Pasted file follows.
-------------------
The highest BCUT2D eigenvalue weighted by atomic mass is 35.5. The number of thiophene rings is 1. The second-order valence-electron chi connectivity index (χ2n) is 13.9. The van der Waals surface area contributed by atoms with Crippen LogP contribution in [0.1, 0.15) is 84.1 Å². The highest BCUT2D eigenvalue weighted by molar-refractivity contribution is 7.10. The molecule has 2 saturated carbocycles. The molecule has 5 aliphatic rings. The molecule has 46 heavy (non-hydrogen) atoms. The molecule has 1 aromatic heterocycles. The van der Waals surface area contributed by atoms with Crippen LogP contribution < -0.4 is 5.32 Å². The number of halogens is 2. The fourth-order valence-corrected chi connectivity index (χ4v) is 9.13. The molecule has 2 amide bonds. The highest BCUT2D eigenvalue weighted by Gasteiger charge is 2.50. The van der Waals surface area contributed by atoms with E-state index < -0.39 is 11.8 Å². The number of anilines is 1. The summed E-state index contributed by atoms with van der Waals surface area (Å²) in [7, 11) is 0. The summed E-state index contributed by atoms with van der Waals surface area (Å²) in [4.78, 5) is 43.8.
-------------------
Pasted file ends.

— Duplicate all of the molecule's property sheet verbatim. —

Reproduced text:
The highest BCUT2D eigenvalue weighted by atomic mass is 35.5. The number of thiophene rings is 1. The second-order valence-electron chi connectivity index (χ2n) is 13.9. The van der Waals surface area contributed by atoms with Crippen LogP contribution in [0.1, 0.15) is 84.1 Å². The highest BCUT2D eigenvalue weighted by molar-refractivity contribution is 7.10. The molecule has 2 saturated carbocycles. The molecule has 5 aliphatic rings. The molecule has 46 heavy (non-hydrogen) atoms. The molecule has 1 aromatic heterocycles. The van der Waals surface area contributed by atoms with Crippen LogP contribution < -0.4 is 5.32 Å². The number of halogens is 2. The fourth-order valence-corrected chi connectivity index (χ4v) is 9.13. The molecule has 2 amide bonds. The highest BCUT2D eigenvalue weighted by Gasteiger charge is 2.50. The van der Waals surface area contributed by atoms with E-state index < -0.39 is 11.8 Å². The number of anilines is 1. The summed E-state index contributed by atoms with van der Waals surface area (Å²) in [7, 11) is 0. The summed E-state index contributed by atoms with van der Waals surface area (Å²) in [4.78, 5) is 43.8.